Epstein MR, Saul JP, Weindling SN, Triedman JK, Walsh EP. Atrioventricular reciprocating tachycardia involving twin atrioventricular nodes in patients with complex congenital heart disease. J Cardiovasc Electrophysiol. 2001;12:671–9.PubMedCrossRefGoogle Scholar
  191. 191.
    Miyazaki A, Sakaguchi H, Uchiyama T, Kurita T, Ohuchi H, Yamada O. Accessory pathway reciprocating tachycardia involving twin AV nodes in a patient with atrioventricular discordance and mitral atresia. Pacing Clin Electrophysiol. 2010;33:637–40.PubMedCrossRefGoogle Scholar
  192. 192.
    Takahashi K, Kurosawa H, Nakanishi T. Twin atrioventricular nodes connecting to sling of conduction tissue in congenitally corrected transposition associated with straddling tricuspid valve. World J Pediatr Congen Heart Surg. 2011;2:312–5.CrossRefGoogle Scholar
  193. 193.
    Amikam S, Lemer J, Kishon Y, Riss E, Neufeld HN. Complete heart block in an adult with corrected transposition of the great arteries treated with permanent pacemaker. Thorax. 1979;34:547–9.PubMedCentralPubMedCrossRefGoogle Scholar
  194. 194.
    Anderson RH. The conduction tissues in congenitally corrected transposition. Ann Thorac Surg. 2004;77:1881–2.PubMedCrossRefGoogle Scholar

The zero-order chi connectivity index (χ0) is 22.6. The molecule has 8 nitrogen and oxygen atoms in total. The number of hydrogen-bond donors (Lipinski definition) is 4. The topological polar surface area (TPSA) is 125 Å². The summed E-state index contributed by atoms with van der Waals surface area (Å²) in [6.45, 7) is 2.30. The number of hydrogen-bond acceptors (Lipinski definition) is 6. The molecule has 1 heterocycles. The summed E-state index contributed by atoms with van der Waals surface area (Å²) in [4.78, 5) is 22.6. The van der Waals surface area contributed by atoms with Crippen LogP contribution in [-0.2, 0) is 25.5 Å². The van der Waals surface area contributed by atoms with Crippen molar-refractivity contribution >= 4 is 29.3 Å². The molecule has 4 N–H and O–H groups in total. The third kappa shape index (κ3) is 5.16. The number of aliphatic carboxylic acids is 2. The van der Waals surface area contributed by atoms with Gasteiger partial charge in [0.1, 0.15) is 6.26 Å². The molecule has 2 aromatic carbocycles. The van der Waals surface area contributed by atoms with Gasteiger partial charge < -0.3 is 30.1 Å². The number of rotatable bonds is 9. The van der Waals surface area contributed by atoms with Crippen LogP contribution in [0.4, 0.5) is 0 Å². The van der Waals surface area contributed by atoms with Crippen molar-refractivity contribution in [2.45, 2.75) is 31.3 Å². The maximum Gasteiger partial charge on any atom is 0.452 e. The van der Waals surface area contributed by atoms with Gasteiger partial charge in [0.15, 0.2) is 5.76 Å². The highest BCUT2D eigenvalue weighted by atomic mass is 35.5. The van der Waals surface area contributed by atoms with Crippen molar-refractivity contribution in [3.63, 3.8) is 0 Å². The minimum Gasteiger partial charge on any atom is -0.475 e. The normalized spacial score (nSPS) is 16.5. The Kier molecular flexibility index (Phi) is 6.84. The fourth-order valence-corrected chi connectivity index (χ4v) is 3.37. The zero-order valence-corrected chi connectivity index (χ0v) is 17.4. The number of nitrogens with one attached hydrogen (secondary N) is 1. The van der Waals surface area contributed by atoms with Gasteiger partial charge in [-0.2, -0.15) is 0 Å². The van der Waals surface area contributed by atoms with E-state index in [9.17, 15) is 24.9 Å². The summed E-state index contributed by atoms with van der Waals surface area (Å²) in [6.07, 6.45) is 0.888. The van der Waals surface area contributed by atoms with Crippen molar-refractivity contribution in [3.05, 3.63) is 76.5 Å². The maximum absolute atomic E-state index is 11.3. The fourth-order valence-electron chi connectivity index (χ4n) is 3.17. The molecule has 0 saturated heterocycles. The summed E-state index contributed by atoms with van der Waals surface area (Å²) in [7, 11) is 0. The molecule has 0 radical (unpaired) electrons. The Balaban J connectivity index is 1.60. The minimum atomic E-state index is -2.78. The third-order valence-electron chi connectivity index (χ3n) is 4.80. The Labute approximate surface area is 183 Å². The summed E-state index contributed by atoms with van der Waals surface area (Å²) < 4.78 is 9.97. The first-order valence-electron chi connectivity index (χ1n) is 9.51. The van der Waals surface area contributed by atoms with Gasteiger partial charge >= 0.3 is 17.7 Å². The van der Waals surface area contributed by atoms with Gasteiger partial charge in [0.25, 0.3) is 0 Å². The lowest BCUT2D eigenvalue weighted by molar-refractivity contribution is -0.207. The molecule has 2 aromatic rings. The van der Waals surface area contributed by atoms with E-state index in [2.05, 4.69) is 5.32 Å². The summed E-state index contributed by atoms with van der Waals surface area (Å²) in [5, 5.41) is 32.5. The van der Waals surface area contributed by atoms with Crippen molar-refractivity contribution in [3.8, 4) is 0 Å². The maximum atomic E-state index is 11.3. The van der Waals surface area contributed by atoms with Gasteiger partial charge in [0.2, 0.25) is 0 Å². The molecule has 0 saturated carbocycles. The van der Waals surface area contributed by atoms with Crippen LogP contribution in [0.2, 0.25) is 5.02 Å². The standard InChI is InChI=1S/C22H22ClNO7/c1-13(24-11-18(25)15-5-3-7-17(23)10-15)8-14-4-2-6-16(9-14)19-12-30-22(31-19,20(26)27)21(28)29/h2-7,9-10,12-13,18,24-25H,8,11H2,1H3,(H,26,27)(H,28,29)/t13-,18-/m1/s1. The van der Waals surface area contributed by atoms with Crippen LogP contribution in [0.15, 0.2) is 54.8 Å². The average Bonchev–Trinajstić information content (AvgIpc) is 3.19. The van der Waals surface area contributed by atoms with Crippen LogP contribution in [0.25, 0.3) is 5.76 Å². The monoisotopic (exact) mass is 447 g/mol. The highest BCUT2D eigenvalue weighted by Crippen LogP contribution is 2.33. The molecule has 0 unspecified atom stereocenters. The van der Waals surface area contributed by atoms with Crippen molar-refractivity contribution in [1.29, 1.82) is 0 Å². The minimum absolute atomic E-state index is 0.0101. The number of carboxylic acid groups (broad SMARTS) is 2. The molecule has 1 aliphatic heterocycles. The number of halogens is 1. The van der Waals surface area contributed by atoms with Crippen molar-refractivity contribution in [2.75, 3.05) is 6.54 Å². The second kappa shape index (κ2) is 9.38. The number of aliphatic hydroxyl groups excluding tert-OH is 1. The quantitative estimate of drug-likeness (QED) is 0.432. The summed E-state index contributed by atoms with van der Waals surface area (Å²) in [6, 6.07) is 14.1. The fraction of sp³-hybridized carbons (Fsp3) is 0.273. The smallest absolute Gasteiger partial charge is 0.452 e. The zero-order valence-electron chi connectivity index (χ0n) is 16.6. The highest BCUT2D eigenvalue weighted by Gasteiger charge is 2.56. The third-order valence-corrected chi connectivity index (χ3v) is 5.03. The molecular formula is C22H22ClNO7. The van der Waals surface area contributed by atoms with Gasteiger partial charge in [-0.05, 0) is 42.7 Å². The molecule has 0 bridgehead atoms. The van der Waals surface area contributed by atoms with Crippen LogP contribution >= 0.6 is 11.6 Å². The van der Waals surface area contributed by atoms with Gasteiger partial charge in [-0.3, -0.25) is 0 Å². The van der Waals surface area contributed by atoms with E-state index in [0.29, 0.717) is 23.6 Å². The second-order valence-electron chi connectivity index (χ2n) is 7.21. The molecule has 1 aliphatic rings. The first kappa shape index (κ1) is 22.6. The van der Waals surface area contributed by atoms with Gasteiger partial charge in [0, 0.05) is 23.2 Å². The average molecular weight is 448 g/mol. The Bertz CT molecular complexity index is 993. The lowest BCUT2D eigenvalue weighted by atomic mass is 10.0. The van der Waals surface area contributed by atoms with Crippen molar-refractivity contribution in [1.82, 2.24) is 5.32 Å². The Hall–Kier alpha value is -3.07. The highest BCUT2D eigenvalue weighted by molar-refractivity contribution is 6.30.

195. 195.
    Okamoto Y, Yamada K, Nozaki A, Watanabe Y. Disturbance of conduction system in corrected transposition of the great vessels. Nihon Geka Hokan. 1980;49:680–8.PubMedGoogle Scholar
  196. 196.
    Thiene G, Nava A, Rossi L. The conduction system in corrected transposition with situs inversus. Eur J Cardiol. 1977;6:57–70.PubMedGoogle Scholar
  197. 197.
    Miyazaki A, Kagisaki K, Kurita T, Yamada O. Corrected transposition of the great arteries involving situs inversus {I, D, D} and mild pulmonary stenosis: conduction system identified during preoperative investigations for a double-switch operation. Pediatr Cardiol. 2009;30:516–9.PubMedCrossRefGoogle Scholar
  198. 198.
    Bae EJ, Noh CI, Choi JY, et al. Twin AV node and induced supraventricular tachycardia in Fontan palliation patients. Pacing Clin Electrophysiol. 2005;28:126–34.PubMedCrossRefGoogle Scholar
  199. 199.
    Solomon MH, Winn KJ, White RD, et al. Kartagener’s syndrome with corrected transposition. Conducting system studies and coronary arterial occlusion complicating valvular replacement. Chest. 1976;69:677–80.PubMedCrossRefGoogle Scholar
  200. 200.
    Cheung YF, Cheng VY, Yung TC, Chau AK. Cardiac rhythm and symptomatic arrhythmia in right atrial isomerism. Am Heart J. 2002;144:159–64.PubMedCrossRefGoogle Scholar
  201. 201.
    Stroud DM, Gaussin V, Burch JB, et al. Abnormal conduction and morphology in the atrioventricular node of mice with atrioventricular canal targeted deletion of Alk3/Bmpr1a receptor. Circulation. 2007;116:2535–43.PubMedCentralPubMedCrossRefGoogle Scholar

Copyright information

© Springer Science+Business Media, New York 2015

Authors and Affiliations

  1. 1.Pediatric Cardiology, Department of PediatricsUniversity of MinnesotaSaint PaulUSA
  2. 2.Pediatric Cardiology, The University of Michigan Congenital Heart Center, Department of Pediatrics and Communicable DiseasesUniversity of MichiganAnn ArborUSA

Personalised recommendations